I am not sure I would agree that there is nothing that can be done about it. We do not know yet what triggers the mutation that causes the MPN to become active. However, we do know that many cancers are triggered by toxins, contaminants in the food chain, exposure to radiation, certain diets, etc. While it is true for everyone, lifestyle choices for those who may be vulnerable to something like a MPN are very important. For those of us who have a MPN, those lifestyle choices are more important than ever, both to manage the MPN and prevent the risk of secondary cancers to which we are prone.
In terms of treatment of early onset there is not much to be done. Is it better to raise the issue in an already high stress context or let sleeping dogs lie. Her uric acid levels are managed by a low meat and almost vegetarian lifestyle. Her Dr knows I have an MPN.
It is a judgement call. There is not a right or wrong answer. As parents we want to protect our children even when they are adults. Sometimes this is a good thing. Sometimes it is not. I do not know your daughter nor what her situation is. I would not presume to say what you should or should not do. Some questions to think about would be. 1. If your Mom had a MPN, would you want her to tell you? 2. If your Mom had a MPN and you did not find out until the disease had progressed, how would you feel about your Mom not telling you? Would you appreciate that she was protecting you when you needed it or feel like she did not believe that you could handle the information? 3. Does your daughter have a need to know about your MPN? 4. Would she have a desire to know?
I am glad to hear that she is monitoring her diet to manage the uric acid levels and that she is being followed by a doc who knows what is going on. Perhaps the question you are asking has less to do with your daughter managing her own medical care and more to do with the impact on your relationship with your daughter if you do or do not tell her about the MPN. You are the best judge of what matters and what to disclose.
Hope you don’t mind me replying here. It’s just that I’ve had exactly that experience - my Mum was dx with PV in 1999. My twin sister and I were 19 at the time. When she progressed to MF 4 years later, neither she nor my Dad told my sister or me. I found out about her progression a couple of years later, after seeing one of her hospital letters which was lying around.
I understood my parents were trying to protect us, but I also felt gutted they hadn’t told me before. I was an adult, and wanted to support them as best I could.
A continued lack of knowledge about familial MPNs in both medical and patient cohorts doesn’t help us familial MPN patients. Because of exactly this, my own MPN dx took nearly 4 years. I’m really glad I knew about my Mum’s illnesses, both then and now. Knowing what she was undergoing helped me support her better, and I’m better informed on MPNs than some of my drs.
MPN information is my best tool in my own healthcare kit; it demystifies my illness/es, makes me equipped to make informed decisions about my therapies, and this in turn helps my family support me better.
It’s obviously a very personal decision; I just wanted to share my own experience of being in this very unusual situation.
The short answer is yes.
The longer 2-part answer is: 1 - certain medications used to treat MPNs increase the risk of secondary cancers. 2 - Deregulation of the JAK-STAT pathway increases the risk of tumorigenesis and interferes with apoptosis. Hence the "Neoplasm" part of why it is called a MPN. It may not always be clear why a MPNer develops one of the more common secondary cancers like a carcinoma. Do be careful with that "common word" though. Most of us will not develop a secondary cancer, we are just at increased risk.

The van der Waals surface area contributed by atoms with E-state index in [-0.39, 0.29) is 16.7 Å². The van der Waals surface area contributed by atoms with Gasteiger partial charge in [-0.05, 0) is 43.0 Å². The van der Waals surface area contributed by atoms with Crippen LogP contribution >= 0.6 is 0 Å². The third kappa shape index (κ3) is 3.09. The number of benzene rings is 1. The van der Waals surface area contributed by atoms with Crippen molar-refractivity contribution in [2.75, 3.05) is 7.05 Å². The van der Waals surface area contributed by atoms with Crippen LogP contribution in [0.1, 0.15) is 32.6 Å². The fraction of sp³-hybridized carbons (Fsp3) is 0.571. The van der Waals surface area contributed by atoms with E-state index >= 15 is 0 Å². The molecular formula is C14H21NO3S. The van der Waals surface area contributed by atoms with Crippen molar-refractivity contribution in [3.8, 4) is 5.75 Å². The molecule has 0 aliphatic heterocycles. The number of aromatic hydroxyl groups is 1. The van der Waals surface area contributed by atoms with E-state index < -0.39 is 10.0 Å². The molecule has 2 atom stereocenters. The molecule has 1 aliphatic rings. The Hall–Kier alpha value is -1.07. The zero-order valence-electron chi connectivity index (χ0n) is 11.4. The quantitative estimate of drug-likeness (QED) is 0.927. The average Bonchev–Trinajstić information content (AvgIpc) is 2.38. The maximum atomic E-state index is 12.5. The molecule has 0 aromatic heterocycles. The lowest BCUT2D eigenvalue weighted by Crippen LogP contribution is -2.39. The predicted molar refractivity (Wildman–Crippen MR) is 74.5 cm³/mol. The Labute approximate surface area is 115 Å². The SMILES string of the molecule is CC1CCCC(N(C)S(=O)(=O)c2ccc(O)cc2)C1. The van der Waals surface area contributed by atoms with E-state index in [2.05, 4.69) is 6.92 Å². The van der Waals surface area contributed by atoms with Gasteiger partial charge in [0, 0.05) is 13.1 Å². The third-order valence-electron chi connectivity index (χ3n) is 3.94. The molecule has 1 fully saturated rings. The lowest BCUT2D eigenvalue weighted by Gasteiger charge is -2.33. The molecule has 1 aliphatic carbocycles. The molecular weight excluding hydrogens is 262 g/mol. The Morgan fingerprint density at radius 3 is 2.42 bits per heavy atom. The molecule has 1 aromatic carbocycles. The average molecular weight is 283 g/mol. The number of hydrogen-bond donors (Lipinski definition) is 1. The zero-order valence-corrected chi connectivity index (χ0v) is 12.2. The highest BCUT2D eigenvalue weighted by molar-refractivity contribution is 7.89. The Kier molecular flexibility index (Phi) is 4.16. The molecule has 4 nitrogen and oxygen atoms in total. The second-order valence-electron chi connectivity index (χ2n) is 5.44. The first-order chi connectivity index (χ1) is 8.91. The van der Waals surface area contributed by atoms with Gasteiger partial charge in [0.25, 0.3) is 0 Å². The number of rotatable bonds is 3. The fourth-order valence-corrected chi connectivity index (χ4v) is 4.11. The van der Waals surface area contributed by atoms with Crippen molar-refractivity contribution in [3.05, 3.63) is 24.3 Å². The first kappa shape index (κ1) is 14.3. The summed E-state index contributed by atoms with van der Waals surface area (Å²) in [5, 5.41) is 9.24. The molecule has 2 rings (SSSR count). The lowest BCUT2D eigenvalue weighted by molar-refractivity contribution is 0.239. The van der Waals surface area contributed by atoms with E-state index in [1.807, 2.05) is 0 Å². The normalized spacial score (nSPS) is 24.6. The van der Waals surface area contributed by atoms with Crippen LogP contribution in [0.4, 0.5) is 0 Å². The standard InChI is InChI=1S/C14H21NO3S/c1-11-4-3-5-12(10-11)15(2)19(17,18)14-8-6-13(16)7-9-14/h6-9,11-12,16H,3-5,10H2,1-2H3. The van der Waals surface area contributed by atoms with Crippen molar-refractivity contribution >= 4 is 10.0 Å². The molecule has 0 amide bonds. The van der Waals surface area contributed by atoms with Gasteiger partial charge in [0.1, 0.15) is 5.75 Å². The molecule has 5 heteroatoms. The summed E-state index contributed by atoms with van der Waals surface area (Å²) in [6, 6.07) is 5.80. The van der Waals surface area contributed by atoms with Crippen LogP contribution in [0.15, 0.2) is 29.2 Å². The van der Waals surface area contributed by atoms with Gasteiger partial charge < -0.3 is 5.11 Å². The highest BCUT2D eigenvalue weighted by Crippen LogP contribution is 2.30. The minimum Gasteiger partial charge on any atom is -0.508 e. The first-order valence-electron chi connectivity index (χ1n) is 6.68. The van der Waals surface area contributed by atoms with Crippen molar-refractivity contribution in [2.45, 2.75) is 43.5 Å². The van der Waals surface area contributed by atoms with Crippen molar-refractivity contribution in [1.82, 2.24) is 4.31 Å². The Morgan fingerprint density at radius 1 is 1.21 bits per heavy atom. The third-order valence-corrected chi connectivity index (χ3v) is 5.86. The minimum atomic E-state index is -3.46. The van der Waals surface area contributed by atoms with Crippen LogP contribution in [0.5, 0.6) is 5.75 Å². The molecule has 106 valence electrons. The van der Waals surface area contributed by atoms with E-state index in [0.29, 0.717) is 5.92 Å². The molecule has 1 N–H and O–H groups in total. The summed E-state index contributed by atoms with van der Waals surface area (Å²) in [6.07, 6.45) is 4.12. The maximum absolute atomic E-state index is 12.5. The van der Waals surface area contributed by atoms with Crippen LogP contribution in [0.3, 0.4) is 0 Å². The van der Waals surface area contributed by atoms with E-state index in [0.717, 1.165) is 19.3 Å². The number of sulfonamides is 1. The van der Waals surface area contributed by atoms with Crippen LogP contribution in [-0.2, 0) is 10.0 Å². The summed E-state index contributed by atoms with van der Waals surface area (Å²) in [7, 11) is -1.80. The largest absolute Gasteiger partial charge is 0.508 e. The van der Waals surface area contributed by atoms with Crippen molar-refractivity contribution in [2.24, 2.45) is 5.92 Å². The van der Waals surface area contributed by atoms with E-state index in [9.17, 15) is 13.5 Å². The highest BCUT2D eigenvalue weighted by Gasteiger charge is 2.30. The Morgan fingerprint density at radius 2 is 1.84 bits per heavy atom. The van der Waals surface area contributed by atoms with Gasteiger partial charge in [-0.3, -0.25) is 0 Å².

There is a fair bit of literature on this topic. Here are two examples.
I recently addressed this specific question with the MPN Specialist I consult with. The recommendation is that we just need to be mindful of our risk and actively engage in the routine screening and monitoring that we should be doing anyway. Specifically: screening for prostate, colorectal, and breast cancers. And, of course, being alert to skin and lung cancer risk.
To me the biggest deal is that we need to control the things we can control. We can reduce our risks through the choices we make. We need to avoid exposure to known carcinogens, actively engage in routine monitoring, protect ourselves from excessive expose to UV rays, and for heavens sake - do not use tobacco. Eating a healthy Med-style/heavily plant-based diet is in our best interests. Working to control chronic inflammation will also reduce cancer risk as well as just make us feel better.
So the long answer is that while we are at increased risk for secondary cancers, we are not powerless to do anything about it. The lifestyle choices we make have just as much impact on our risk as the MPN-driver mutation does. We must be more motivated to choose wisely.
It’s worth also remembering that regardless of MPNs Cancer is the second leading cause of death globally, and is responsible for an estimated 9.6 million deaths in 2018. Globally, about 1 in 6 deaths is due to cancer. From WHO This is not counting the millions who live with cancer or who have recovered or gone into remission There is a huge investment in finding treatments research, promoting and improving lifestyle choices and much to remain positive about
“Familial” MPNs are so rare that most medics genuinely don’t know about them (medics usually don’t know much about MPNs as it is). If you have no other history of MPN or blood cancers in your family then it’s highly unlikely yours is familial.
My consultant said that he thought ET was not hereditary.
My maternal Grandmother died of Leukaemia, my mother and brother had/have Idiopathic Thrombocytopenia, so our family just has interesting bone marrow!